Volume 93, Issue x

Wednesday, March 18, 1999


On-line votes closer to reality

Rental woes plague club officials

Provincial funds could finance new buildings

Suspected Rec thief caught


UBC students take over classrooms

Caught on Campus


Provincial funds could finance new buildings

By Stephanie Cesca
Gazette Staff

Western could be home to five brand spanking new buildings in time for the double cohort in 2003.

At Friday's Senate meeting, VP-academic Greg Moran outlined the reasons why Western has to upgrade and expand. "There is a crisis approaching," Moran said of the number of students Western is expecting to accept.

Moran called this time of preparation for the double cohort a defining one, as he outlined proposals for various new buildings and renovations of older ones. "We can't do the increased cohort without more space," he said.

Moran made reference to the poor shape of the Medical Sciences building as one of the worst Western has to offer, in addition to the Physics building and Biology and Geology building. Moran also mentioned the need for a new alternative to the staging building, as well as a new facility for the expanding Ivey business program.

Dave Riddell, senior director of the physical plant at Western, said the university is waiting to hear where the provincial government will allocate the $742 million reserved for capital spending throughout Ontario's colleges and universities.

"The implementation of this program is highly dependable on the government and the amount of funding," Riddell said. He added he is not certain all projects could be completed by the time of the crisis. "It could be done – which would make a tight time-line in terms of construction."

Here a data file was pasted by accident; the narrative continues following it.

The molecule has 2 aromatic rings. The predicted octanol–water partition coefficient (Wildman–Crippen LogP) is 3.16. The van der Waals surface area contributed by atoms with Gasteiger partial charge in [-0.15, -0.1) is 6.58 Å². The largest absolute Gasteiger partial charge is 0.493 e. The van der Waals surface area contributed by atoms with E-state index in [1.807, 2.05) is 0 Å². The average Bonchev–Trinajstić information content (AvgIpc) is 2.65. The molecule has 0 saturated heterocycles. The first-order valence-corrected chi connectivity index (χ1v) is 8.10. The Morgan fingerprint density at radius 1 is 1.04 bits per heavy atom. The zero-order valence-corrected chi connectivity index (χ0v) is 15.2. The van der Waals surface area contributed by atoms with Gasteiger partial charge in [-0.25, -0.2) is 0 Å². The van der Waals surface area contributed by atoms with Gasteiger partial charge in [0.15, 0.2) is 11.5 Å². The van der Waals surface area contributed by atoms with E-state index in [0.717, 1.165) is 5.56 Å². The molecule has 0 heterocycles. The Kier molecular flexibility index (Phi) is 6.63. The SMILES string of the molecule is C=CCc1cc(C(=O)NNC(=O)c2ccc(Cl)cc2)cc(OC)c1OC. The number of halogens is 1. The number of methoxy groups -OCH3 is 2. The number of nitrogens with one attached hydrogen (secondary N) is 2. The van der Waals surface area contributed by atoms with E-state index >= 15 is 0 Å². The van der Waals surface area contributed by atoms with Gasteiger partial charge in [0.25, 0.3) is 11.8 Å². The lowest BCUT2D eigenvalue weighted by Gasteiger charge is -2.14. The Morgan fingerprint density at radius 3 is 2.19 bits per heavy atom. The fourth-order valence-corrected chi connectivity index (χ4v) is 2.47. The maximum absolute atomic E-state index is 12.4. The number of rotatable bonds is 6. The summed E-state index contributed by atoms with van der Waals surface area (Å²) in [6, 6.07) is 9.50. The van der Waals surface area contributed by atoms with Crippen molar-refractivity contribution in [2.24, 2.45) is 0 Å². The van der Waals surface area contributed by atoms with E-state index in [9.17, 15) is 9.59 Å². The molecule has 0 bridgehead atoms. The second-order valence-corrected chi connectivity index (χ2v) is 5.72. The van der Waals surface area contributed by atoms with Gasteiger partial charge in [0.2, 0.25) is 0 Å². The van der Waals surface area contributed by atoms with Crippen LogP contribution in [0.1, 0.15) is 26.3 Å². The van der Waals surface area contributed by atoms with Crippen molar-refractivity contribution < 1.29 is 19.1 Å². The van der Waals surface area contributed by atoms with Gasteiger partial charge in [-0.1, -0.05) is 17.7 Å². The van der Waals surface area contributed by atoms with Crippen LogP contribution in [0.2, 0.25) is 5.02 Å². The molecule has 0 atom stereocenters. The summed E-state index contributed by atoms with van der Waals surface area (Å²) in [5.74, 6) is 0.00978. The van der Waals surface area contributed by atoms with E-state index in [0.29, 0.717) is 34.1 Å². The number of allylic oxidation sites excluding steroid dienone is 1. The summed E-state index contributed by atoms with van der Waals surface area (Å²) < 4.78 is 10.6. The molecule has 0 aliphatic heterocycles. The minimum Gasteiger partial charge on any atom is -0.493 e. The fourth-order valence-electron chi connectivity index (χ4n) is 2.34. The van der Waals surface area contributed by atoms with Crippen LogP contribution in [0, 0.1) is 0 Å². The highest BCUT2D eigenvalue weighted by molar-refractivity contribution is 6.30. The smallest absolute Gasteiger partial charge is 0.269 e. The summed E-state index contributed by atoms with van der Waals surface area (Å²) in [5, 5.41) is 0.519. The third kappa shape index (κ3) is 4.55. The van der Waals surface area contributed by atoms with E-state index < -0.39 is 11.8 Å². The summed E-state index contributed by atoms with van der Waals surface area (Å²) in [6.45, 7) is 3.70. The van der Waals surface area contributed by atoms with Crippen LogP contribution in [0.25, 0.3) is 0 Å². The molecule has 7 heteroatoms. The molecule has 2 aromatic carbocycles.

Kerry Delaney, media relations for the Ministry of Training, Colleges and Universities, said universities and colleges should expect to see the money soon. "We are aware of the need to have the money allocated as soon as possible," she said.

Delaney said the bids for potential projects have been submitted from universities throughout the province and until the Ministry has made their final decisions, universities should hold tight.

David Scott, spokesperson for the Council of Ontario Universities, said this is an exciting time for post-secondary institutions.

He said the money is the largest lump sum alotted for university expansion Ontario has seen in a long time. "There was a lot of expansion in the late '60s so we're looking at buildings about 30 years old.

"It's about $60 million for deferred maintenance, which is three times the annual allotment for set repairs," Scott said of the capital spending fund. He added the majority of the fund is being reserved for new buildings.

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Copyright The Gazette 1999